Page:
You may find lots of metal filings inside the flywheel housing - it's quite normal, but this is what the old starter has torn off the ring gear. Also check for any fresh oil, which may mean you need to replace the primary gear oil seal. Any grey dust is from the clutch plate.
Now is a good time to do a trial fit of the new starter. Line the bolt holes up as best you can, and check that you have some clearance with the distributor cap. Normally you will have 1/2" - 3/8". Any less and you may have to file the holes at an angle. I have never had a problem, but most starters you will buy now are reconditioned and may vary in their dimensions.
If the clips that hold the distributor cap on are in the way, you may have to turn the distributor to get clearance. The easiest way is to rotate it exactly 90 degrees and then move each plug lead back to it's original postion. You will need to check the timing afterwards, but there is no need to remove the distributor or the drive shaft.
You will also notice how far out the mounting holes are - time for some filing!
Before starting, it is a good idea to wrap the pinion with tape to stop any metal filings getting into the pinion or motor.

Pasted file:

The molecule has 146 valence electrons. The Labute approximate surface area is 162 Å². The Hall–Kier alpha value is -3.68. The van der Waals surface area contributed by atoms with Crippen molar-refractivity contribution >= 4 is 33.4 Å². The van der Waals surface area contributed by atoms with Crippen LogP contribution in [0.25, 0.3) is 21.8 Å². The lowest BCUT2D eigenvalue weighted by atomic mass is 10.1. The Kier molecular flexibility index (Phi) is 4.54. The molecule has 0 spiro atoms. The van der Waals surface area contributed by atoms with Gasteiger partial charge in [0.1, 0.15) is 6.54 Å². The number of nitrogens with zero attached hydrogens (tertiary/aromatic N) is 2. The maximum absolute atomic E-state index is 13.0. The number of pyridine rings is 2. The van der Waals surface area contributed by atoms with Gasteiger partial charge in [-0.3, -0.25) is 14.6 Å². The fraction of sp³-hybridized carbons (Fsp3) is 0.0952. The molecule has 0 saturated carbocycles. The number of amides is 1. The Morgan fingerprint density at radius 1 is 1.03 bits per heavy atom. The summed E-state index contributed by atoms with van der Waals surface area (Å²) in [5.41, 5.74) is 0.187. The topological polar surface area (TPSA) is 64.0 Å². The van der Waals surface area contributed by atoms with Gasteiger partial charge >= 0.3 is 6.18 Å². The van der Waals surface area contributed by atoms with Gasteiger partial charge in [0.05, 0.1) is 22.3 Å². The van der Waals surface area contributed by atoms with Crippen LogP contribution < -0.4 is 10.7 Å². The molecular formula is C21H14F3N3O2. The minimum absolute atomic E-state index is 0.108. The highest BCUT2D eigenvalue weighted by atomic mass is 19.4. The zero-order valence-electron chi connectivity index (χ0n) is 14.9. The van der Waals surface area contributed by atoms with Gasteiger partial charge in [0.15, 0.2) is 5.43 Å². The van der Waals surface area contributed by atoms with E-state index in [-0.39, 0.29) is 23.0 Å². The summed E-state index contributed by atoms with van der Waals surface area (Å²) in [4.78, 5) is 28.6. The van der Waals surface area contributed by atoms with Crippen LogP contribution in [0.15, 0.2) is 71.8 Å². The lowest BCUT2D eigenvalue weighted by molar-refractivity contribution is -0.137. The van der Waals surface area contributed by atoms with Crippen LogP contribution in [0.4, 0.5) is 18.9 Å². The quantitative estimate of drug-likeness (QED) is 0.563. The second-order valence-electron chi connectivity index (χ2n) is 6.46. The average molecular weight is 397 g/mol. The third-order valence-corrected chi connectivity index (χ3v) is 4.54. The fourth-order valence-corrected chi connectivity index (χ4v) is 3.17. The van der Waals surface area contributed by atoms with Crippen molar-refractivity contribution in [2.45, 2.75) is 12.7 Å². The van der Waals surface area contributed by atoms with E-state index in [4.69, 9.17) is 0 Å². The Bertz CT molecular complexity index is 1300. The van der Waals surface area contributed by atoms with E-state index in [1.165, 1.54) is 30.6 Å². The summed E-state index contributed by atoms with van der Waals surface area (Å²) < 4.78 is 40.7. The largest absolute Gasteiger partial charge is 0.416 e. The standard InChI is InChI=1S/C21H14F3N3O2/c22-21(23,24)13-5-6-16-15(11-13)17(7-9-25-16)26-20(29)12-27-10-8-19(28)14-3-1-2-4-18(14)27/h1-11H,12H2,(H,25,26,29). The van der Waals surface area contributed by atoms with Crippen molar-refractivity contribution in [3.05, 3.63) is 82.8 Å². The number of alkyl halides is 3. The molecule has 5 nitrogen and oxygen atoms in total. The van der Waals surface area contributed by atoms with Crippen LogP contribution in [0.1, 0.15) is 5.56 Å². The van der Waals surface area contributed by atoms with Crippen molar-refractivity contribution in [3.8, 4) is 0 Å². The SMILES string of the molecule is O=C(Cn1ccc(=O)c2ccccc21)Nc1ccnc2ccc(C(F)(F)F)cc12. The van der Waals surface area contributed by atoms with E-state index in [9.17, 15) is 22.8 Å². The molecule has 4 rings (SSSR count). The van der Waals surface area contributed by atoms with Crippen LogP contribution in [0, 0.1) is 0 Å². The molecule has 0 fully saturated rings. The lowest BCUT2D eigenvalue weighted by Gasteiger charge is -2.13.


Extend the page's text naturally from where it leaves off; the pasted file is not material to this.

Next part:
Mount the motor securely in a vise, supporting the back of the motor as well if possible. You can see the need for the tape.
The alloy is pretty soft, and shouldn't take more than a couple of minutes for each hole. Stop and check your progress occasionally. The holes don't have to be exact - the mounting locates the motor, the bolts just hold it in and stop it turning. Better to be a bit loose than too tight.
You should end up with something like this-
When doing a trial fit, you should be able to screw the bolts in with your fingers. Any binding usually means more filing is needed. And because there is now a large slotted hole, it is a good idea to use a flat washer as well as the spring washer if you can, or at least a new large spring washer.
Looks like it was made for a Moke!
There are a number of ways to wire the new starter, depending on how neat/easy you want it to be. But basically the solenoid on the Gemini starter should be wired exactly the same as the original Lucas solenoid.